As with most tasks in life, there are two paths you can go by – the easy way, or the right way. Sadly, many of us choose the easy way which, in the long run, means more work for us all.
Take, for example, the seemingly dull task of email unsubscription. A developer wants to make it easy for a user to unsubscribe from an email newsletter. They want to place an unsubscribe link at the bottom of an email, a user can click on it, be taken to a web page, then confirm her unsubscribe.
Let us assume – for a moment – that the developer isn’t so sadistic as to make the user manually type in her email address. We are left with an interesting problem: how do we tell the website which email address to display?
The easy way is very simple – email@example.com
This is bad. Very bad. Let’s take, for example, Apple’s developer portal.
As you can see – Apple use this anti-pattern when asking developers to unsubscribe from their marketing efforts. There is no requirement to be logged in, no double checking that the user is the owner of the email address, and there is no email confirmation of unsubscription. If a malicious user hits that button….
And that’s that.
Apple have deliberately configured their systems in such a way that they – potentially – leak information about subscribers. Or, rather, they let you confirm whether an email address exists on their system.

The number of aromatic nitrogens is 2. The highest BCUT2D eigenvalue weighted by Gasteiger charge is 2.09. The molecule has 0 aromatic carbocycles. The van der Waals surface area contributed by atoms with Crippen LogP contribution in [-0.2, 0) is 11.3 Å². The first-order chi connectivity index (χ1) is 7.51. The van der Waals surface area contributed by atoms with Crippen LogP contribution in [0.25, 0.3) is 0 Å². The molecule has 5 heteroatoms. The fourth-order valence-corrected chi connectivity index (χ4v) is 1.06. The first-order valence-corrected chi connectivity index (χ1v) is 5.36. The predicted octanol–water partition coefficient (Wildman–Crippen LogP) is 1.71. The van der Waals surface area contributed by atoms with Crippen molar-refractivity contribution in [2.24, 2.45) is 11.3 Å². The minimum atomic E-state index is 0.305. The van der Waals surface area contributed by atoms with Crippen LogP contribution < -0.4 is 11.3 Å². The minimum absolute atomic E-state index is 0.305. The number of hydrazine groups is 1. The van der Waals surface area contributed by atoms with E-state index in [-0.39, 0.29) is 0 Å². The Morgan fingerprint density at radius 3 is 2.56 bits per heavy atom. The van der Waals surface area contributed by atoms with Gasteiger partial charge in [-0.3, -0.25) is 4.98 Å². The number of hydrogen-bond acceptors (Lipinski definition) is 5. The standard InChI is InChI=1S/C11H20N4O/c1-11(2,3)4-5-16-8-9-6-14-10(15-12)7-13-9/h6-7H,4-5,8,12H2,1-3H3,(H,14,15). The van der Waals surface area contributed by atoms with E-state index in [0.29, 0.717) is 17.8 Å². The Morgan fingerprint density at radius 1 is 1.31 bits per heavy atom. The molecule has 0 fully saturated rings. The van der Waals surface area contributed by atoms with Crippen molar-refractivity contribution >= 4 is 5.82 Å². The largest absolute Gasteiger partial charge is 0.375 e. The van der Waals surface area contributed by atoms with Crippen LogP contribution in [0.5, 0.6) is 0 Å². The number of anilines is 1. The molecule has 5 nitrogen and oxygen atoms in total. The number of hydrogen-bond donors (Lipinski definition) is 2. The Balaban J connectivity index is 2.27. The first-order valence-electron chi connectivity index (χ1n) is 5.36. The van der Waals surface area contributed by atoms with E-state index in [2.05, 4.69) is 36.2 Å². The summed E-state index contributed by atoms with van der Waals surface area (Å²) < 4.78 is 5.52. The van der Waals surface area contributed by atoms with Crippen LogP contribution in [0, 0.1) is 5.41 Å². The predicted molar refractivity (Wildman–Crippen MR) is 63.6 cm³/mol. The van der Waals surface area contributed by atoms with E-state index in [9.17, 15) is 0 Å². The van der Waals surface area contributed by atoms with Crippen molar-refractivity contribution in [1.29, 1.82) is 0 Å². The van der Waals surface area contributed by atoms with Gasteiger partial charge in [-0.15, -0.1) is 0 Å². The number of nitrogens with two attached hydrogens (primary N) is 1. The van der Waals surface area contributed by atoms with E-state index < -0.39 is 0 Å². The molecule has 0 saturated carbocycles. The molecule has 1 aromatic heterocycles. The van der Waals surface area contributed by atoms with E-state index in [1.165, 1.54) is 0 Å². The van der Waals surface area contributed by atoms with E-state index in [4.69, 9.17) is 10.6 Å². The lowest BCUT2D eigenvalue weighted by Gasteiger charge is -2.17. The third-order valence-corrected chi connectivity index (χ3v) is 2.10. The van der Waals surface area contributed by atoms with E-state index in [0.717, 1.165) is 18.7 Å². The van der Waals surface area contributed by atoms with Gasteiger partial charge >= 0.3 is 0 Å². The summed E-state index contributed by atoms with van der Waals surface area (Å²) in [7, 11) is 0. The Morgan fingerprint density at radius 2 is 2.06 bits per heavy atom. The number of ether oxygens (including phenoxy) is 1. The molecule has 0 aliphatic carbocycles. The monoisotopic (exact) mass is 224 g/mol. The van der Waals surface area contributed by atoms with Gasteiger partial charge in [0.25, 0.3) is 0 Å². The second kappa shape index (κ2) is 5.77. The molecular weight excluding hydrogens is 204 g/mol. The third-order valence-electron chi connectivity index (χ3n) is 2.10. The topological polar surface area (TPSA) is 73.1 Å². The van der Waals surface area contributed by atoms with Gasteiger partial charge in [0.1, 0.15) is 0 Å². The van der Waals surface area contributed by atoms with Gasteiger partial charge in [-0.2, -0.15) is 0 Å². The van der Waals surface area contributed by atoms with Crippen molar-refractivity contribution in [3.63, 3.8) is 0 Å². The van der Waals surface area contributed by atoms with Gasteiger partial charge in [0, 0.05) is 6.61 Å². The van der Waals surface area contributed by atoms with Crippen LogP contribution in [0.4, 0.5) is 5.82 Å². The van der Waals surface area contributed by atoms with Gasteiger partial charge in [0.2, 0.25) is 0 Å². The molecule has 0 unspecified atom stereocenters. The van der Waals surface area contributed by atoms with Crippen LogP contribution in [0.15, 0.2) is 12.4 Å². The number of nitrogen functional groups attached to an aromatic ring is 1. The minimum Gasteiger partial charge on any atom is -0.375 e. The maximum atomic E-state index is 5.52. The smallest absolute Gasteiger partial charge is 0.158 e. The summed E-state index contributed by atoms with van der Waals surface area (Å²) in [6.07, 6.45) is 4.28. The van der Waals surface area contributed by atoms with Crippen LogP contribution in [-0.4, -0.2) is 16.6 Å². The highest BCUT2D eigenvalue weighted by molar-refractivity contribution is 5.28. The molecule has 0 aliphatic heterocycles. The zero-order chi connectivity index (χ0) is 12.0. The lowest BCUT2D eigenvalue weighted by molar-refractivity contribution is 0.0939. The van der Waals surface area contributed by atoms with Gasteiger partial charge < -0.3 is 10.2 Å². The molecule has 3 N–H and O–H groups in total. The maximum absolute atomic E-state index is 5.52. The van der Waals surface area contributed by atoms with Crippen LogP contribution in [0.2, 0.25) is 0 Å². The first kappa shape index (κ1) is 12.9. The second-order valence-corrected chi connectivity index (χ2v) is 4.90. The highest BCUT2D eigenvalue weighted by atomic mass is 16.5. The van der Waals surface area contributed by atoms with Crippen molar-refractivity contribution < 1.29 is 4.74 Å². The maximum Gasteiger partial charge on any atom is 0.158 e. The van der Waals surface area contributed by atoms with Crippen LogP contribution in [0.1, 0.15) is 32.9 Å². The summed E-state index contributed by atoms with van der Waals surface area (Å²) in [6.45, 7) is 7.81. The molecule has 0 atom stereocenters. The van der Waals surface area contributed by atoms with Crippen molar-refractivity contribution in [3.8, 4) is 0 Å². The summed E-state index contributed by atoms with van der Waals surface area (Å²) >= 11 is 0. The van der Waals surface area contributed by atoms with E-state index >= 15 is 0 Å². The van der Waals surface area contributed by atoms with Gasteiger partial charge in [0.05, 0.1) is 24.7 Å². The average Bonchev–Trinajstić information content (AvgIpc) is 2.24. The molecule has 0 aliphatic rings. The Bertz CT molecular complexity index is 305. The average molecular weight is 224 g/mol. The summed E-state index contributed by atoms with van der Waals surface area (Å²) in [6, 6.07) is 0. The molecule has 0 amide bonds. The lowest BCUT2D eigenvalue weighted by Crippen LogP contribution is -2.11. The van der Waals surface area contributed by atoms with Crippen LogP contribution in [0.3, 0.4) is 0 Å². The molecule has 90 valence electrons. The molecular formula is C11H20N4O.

Knowing that an email address is subscribed to a developer marketing list is useful if you’re a spammer – those are the addresses you may want to target – and useful if you’re trying to hack in to someone’s account – the email used for developer marketing is likely to be the same as their developer account credentials. So, perfect for a spear-phishing vector.
Finally, what happens if your rivals see that you are subscribed to this mailing list? Would removing you – or your boss – from it cause your business any issues?
The Right Way
So, we can hopefully see why the “easy” way causes problems in the long run. What’s the right way?
Generally speaking, we want to minimize the damage that any one individual can do while still making it easy to unsubscribe.
The email should be given a unique ID which the website can then examine and validate – for example:
If the ID is found in the database, the website can return and display the correct email address. It is impractical for a malicious user to input random unique ID’s until they find a valid one.
There is no additional inconvenience for the user, no risk from malicious use, and only a minuscule amount of work for the designer of the system.